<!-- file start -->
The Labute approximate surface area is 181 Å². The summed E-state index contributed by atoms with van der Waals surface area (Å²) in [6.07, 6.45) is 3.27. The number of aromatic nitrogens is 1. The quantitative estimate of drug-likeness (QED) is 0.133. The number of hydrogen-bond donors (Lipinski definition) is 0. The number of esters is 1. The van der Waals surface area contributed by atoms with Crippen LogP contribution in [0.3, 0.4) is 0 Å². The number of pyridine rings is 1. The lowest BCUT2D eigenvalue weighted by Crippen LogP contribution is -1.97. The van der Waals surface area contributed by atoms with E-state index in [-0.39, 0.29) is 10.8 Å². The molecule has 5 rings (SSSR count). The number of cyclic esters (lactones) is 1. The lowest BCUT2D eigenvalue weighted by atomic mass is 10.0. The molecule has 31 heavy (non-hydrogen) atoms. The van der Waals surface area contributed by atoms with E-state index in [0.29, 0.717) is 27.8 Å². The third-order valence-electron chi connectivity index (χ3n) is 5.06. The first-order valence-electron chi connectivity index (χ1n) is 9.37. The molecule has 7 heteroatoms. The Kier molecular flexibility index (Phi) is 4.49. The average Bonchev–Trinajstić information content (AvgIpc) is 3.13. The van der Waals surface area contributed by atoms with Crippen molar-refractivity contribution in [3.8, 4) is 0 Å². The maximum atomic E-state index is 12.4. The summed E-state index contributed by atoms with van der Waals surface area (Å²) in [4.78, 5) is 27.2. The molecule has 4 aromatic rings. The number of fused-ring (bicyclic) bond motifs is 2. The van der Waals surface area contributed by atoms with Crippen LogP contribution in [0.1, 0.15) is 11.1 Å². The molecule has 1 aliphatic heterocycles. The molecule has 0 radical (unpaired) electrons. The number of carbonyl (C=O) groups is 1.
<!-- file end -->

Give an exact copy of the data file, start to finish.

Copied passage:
The Labute approximate surface area is 181 Å². The summed E-state index contributed by atoms with van der Waals surface area (Å²) in [6.07, 6.45) is 3.27. The number of aromatic nitrogens is 1. The quantitative estimate of drug-likeness (QED) is 0.133. The number of hydrogen-bond donors (Lipinski definition) is 0. The number of esters is 1. The van der Waals surface area contributed by atoms with Crippen LogP contribution in [0.3, 0.4) is 0 Å². The number of pyridine rings is 1. The lowest BCUT2D eigenvalue weighted by Crippen LogP contribution is -1.97. The van der Waals surface area contributed by atoms with E-state index in [-0.39, 0.29) is 10.8 Å². The molecule has 5 rings (SSSR count). The number of cyclic esters (lactones) is 1. The lowest BCUT2D eigenvalue weighted by atomic mass is 10.0. The molecule has 31 heavy (non-hydrogen) atoms. The van der Waals surface area contributed by atoms with E-state index in [0.29, 0.717) is 27.8 Å². The third-order valence-electron chi connectivity index (χ3n) is 5.06. The first-order valence-electron chi connectivity index (χ1n) is 9.37. The molecule has 7 heteroatoms. The Kier molecular flexibility index (Phi) is 4.49. The average Bonchev–Trinajstić information content (AvgIpc) is 3.13. The van der Waals surface area contributed by atoms with Crippen molar-refractivity contribution in [3.8, 4) is 0 Å². The maximum atomic E-state index is 12.4. The summed E-state index contributed by atoms with van der Waals surface area (Å²) in [4.78, 5) is 27.2. The molecule has 4 aromatic rings. The number of fused-ring (bicyclic) bond motifs is 2. The van der Waals surface area contributed by atoms with Crippen LogP contribution in [0.1, 0.15) is 11.1 Å². The molecule has 1 aliphatic heterocycles. The molecule has 0 radical (unpaired) electrons. The number of carbonyl (C=O) groups is 1.